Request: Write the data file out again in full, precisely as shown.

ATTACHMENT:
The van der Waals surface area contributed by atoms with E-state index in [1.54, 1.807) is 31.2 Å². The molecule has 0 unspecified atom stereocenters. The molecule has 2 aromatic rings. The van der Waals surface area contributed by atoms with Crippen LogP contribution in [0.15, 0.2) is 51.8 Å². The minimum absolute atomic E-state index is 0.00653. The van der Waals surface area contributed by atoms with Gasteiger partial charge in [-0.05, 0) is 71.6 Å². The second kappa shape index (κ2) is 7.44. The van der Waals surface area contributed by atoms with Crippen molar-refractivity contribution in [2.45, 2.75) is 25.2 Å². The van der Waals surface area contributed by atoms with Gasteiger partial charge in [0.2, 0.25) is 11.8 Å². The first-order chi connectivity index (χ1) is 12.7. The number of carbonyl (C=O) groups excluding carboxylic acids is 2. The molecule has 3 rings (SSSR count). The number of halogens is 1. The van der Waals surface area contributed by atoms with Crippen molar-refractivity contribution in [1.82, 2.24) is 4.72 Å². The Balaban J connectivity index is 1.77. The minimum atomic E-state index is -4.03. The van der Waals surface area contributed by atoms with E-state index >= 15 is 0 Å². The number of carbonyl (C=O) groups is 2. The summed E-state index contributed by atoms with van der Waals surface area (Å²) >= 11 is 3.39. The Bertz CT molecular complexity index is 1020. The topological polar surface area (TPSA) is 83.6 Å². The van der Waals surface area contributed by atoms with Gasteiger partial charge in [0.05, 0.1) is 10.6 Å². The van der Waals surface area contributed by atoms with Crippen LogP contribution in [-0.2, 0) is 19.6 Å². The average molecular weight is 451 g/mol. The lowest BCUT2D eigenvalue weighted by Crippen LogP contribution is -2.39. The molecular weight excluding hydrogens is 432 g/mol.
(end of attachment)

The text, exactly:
The van der Waals surface area contributed by atoms with E-state index in [1.54, 1.807) is 31.2 Å². The molecule has 0 unspecified atom stereocenters. The molecule has 2 aromatic rings. The van der Waals surface area contributed by atoms with Crippen LogP contribution in [0.15, 0.2) is 51.8 Å². The minimum absolute atomic E-state index is 0.00653. The van der Waals surface area contributed by atoms with Gasteiger partial charge in [-0.05, 0) is 71.6 Å². The second kappa shape index (κ2) is 7.44. The van der Waals surface area contributed by atoms with Crippen molar-refractivity contribution in [2.45, 2.75) is 25.2 Å². The van der Waals surface area contributed by atoms with Gasteiger partial charge in [0.2, 0.25) is 11.8 Å². The first-order chi connectivity index (χ1) is 12.7. The number of carbonyl (C=O) groups excluding carboxylic acids is 2. The molecule has 3 rings (SSSR count). The number of halogens is 1. The van der Waals surface area contributed by atoms with Crippen molar-refractivity contribution in [1.82, 2.24) is 4.72 Å². The Balaban J connectivity index is 1.77. The minimum atomic E-state index is -4.03. The van der Waals surface area contributed by atoms with E-state index >= 15 is 0 Å². The number of carbonyl (C=O) groups is 2. The summed E-state index contributed by atoms with van der Waals surface area (Å²) >= 11 is 3.39. The Bertz CT molecular complexity index is 1020. The topological polar surface area (TPSA) is 83.6 Å². The van der Waals surface area contributed by atoms with Gasteiger partial charge in [0.05, 0.1) is 10.6 Å². The van der Waals surface area contributed by atoms with Crippen LogP contribution in [-0.2, 0) is 19.6 Å². The average molecular weight is 451 g/mol. The lowest BCUT2D eigenvalue weighted by Crippen LogP contribution is -2.39. The molecular weight excluding hydrogens is 432 g/mol.